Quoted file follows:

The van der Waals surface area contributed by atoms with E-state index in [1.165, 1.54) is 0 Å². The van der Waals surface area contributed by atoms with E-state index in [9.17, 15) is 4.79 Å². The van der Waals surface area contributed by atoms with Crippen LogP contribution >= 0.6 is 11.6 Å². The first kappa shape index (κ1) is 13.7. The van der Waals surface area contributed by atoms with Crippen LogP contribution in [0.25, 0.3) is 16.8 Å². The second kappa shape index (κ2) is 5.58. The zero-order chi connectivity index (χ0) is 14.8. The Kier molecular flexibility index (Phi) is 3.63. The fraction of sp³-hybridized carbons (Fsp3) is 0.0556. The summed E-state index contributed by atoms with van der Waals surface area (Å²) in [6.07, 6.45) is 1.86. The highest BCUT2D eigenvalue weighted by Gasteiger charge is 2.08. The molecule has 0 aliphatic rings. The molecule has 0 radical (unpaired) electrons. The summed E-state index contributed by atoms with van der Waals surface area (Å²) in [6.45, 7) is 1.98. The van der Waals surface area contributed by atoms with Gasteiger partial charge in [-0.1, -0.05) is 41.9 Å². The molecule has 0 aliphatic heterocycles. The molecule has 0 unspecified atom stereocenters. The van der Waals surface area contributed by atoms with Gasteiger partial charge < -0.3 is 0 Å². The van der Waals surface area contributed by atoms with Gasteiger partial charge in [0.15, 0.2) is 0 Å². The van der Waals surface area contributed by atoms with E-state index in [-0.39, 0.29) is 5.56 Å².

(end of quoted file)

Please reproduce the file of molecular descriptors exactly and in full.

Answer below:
The van der Waals surface area contributed by atoms with E-state index in [1.165, 1.54) is 0 Å². The van der Waals surface area contributed by atoms with E-state index in [9.17, 15) is 4.79 Å². The van der Waals surface area contributed by atoms with Crippen LogP contribution >= 0.6 is 11.6 Å². The first kappa shape index (κ1) is 13.7. The van der Waals surface area contributed by atoms with Crippen LogP contribution in [0.25, 0.3) is 16.8 Å². The second kappa shape index (κ2) is 5.58. The zero-order chi connectivity index (χ0) is 14.8. The Kier molecular flexibility index (Phi) is 3.63. The fraction of sp³-hybridized carbons (Fsp3) is 0.0556. The summed E-state index contributed by atoms with van der Waals surface area (Å²) in [6.07, 6.45) is 1.86. The highest BCUT2D eigenvalue weighted by Gasteiger charge is 2.08. The molecule has 0 aliphatic rings. The molecule has 0 radical (unpaired) electrons. The summed E-state index contributed by atoms with van der Waals surface area (Å²) in [6.45, 7) is 1.98. The van der Waals surface area contributed by atoms with Gasteiger partial charge in [-0.1, -0.05) is 41.9 Å². The molecule has 0 aliphatic heterocycles. The molecule has 0 unspecified atom stereocenters. The van der Waals surface area contributed by atoms with Gasteiger partial charge < -0.3 is 0 Å². The van der Waals surface area contributed by atoms with Gasteiger partial charge in [0.15, 0.2) is 0 Å². The van der Waals surface area contributed by atoms with E-state index in [-0.39, 0.29) is 5.56 Å².